Court Ruling on Edison Bailout Could Restore Utility's Health
By KATE BERRY
Not long ago, Southern California Edison, the state's second-largest utility, was written off as a casualty of California's energy crisis a backer of deregulation that nearly got done in by its own attempts to influence energy policy.
Yet the politically savvy Edison is just one court ruling away from emerging from its financial thicket.
By Aug. 27, the California Supreme Court is expected to rule on the legality of the 2001 settlement agreement that saved Edison from bankruptcy.
The rescue package, brokered in private with the state's Public Utilities Commission, allowed Edison to collect $3.6 billion from its customers to recoup exorbitantly high energy costs it incurred during the crisis.
The Utility Reform Network, a San Francisco-based consumer rights group, sued to overturn the bailout last year, arguing that the PUC had no authority to broker such a deal.
The federal Ninth Circuit Court of Appeals turned the case over to the state Supreme Court, which heard oral arguments in May. The outcome of the Supreme Court ruling will determine whether Rosemead-based Edison can return to financial health and reinstate its dividend by year-end.
If the ruling goes against state regulators and Edison, the energy holding company will have to put off its plans and its creditworthiness would remain clouded while it pursued a federal lawsuit that its chairman and chief executive, John Bryson, vows would be revived.
"We've overcome a lot of obstacles," Bryson said. "We believe our position is very strong, as do a large number of interveners from the governor on down."
Those include lawyers for the PUC, which refused during the power crisis to allow Edison to pass costs onto ratepayers and later changed its mind.
No explanation was ever given, although the bailout came after Edison failed to get one in the state Legislature, then threatened to file for bankruptcy and sued the PUC in federal court to get the money.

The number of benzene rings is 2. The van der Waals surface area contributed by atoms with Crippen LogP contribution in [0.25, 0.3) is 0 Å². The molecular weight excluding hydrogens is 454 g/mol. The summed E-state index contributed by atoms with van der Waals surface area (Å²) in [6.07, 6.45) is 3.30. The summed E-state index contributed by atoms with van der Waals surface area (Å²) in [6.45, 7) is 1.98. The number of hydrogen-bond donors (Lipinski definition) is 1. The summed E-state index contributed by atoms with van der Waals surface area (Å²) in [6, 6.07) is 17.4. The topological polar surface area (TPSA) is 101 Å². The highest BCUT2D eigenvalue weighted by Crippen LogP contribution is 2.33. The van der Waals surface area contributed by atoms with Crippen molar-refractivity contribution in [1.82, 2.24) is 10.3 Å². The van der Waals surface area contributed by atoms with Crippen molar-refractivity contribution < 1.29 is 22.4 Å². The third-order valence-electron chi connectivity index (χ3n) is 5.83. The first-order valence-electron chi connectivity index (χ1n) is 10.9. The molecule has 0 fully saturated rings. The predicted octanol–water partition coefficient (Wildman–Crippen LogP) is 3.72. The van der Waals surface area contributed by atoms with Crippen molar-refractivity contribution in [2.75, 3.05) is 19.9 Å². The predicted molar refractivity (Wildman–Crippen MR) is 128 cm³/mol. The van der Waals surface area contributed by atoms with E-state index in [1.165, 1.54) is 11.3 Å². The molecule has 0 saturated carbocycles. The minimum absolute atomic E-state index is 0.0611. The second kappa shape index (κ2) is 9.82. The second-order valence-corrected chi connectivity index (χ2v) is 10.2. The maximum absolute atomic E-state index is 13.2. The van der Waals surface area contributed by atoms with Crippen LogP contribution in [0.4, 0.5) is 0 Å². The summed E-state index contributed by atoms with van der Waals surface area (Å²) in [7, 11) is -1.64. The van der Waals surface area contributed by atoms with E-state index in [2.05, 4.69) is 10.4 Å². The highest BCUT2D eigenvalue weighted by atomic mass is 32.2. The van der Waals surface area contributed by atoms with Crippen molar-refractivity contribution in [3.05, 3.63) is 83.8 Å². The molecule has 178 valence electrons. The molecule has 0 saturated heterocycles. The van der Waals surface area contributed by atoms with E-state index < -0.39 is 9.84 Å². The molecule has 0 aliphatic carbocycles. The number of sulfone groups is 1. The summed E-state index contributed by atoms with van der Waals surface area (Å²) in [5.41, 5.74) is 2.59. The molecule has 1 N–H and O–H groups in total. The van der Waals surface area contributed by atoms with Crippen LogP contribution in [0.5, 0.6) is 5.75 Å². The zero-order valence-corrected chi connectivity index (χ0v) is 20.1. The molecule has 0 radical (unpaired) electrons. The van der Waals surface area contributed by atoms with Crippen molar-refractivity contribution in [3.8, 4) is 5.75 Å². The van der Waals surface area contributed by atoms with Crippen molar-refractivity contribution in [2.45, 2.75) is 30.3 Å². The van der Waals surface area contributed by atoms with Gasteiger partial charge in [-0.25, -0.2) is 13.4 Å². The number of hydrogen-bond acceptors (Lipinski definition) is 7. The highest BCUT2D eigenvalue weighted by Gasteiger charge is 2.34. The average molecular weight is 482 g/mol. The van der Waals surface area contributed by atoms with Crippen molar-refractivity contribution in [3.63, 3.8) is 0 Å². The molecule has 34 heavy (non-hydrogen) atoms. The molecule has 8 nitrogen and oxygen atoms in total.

While Edison supported the 1996 deregulation plan it even had a hand in drafting the legislation Bryson blames regulators for improperly implementing it.
"California did deregulation so poorly, it was so ill-considered and rashly implemented that it hurt the customers, it hurt our company, it hurt everybody and it hurt the broader economy in California," Bryson said.
Matt Freedman, a lawyer for The Utility Reform Network, a consumer group, said the settlement set a precedent that, if left to stand, could have an impact far beyond the energy crisis. TURN argued that the agreement violated the 1996 deregulation statute that froze utility rates at then-artificially high levels and allowed Edison to pocket $7.5 billion in so-called stranded costs.
Edison has invoked a little-known law called the "filed rate doctrine" to support its claim that it is entitled to collect all the power costs from the energy crisis.
As a result, Bryson dismissed any suggestion that Edison would have to refund customers the $3.6 billion in over-collections if the state Supreme Court ruled against the PUC.
"The court won't address the issue of a refund," he said. "If it went negative, procedurally, then the PUC would have to do what the court instructs them to do. But if it goes negative against us on the substantive grounds, we would go back to pursuing the (federal) lawsuit."
The market has been betting on a favorable ruling, sending shares of holding company Edison International to a 52-week high of $17.54 on Aug. 13. The stock, which closed at $17.27 that day, is up 36 percent in the past year.
Nevertheless, the utility remains saddled with a credit rating that is below investment grade.
It is in negotiations with banks and creditors of its non-utility power generation unit, Edison Mission Energy, to restructure debt payments of $275 million due in September and $911 million due in December. In the second quarter ended June 30, Edison International reported net income of $24 million, compared with $665 million for the like period a year ago. Revenue rose 11 percent, to $3.1 billion.
The results included a $150 million charge to write down the book value of eight Illinois power plants held by Edison Mission Energy. The year-ago results included a $480 million gain.
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